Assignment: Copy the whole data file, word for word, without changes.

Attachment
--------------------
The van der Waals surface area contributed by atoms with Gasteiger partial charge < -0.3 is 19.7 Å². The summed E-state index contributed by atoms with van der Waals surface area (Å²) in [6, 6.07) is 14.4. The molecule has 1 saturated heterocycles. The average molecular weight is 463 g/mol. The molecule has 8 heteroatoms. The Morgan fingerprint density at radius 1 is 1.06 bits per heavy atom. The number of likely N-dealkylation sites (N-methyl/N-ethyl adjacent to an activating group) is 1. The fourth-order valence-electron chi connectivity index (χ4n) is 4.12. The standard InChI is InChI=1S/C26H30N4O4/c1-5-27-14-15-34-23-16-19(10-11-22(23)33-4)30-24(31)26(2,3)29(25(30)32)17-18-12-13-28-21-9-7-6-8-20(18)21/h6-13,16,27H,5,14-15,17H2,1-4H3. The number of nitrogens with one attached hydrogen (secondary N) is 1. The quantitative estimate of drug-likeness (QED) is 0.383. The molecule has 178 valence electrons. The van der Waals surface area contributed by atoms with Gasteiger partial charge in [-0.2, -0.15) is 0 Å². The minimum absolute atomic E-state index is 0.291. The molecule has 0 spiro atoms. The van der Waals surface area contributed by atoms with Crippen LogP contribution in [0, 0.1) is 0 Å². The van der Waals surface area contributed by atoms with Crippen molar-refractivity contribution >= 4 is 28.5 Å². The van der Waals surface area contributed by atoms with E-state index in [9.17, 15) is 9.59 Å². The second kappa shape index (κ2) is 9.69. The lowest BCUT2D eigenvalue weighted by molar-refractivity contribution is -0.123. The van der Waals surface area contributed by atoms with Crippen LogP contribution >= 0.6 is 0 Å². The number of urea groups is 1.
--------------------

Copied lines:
The van der Waals surface area contributed by atoms with Gasteiger partial charge < -0.3 is 19.7 Å². The summed E-state index contributed by atoms with van der Waals surface area (Å²) in [6, 6.07) is 14.4. The molecule has 1 saturated heterocycles. The average molecular weight is 463 g/mol. The molecule has 8 heteroatoms. The Morgan fingerprint density at radius 1 is 1.06 bits per heavy atom. The number of likely N-dealkylation sites (N-methyl/N-ethyl adjacent to an activating group) is 1. The fourth-order valence-electron chi connectivity index (χ4n) is 4.12. The standard InChI is InChI=1S/C26H30N4O4/c1-5-27-14-15-34-23-16-19(10-11-22(23)33-4)30-24(31)26(2,3)29(25(30)32)17-18-12-13-28-21-9-7-6-8-20(18)21/h6-13,16,27H,5,14-15,17H2,1-4H3. The number of nitrogens with one attached hydrogen (secondary N) is 1. The quantitative estimate of drug-likeness (QED) is 0.383. The molecule has 178 valence electrons. The van der Waals surface area contributed by atoms with Gasteiger partial charge in [-0.2, -0.15) is 0 Å². The minimum absolute atomic E-state index is 0.291. The molecule has 0 spiro atoms. The van der Waals surface area contributed by atoms with Crippen LogP contribution in [0, 0.1) is 0 Å². The van der Waals surface area contributed by atoms with Crippen molar-refractivity contribution >= 4 is 28.5 Å². The van der Waals surface area contributed by atoms with E-state index in [9.17, 15) is 9.59 Å². The second kappa shape index (κ2) is 9.69. The lowest BCUT2D eigenvalue weighted by molar-refractivity contribution is -0.123. The van der Waals surface area contributed by atoms with Crippen LogP contribution >= 0.6 is 0 Å². The number of urea groups is 1.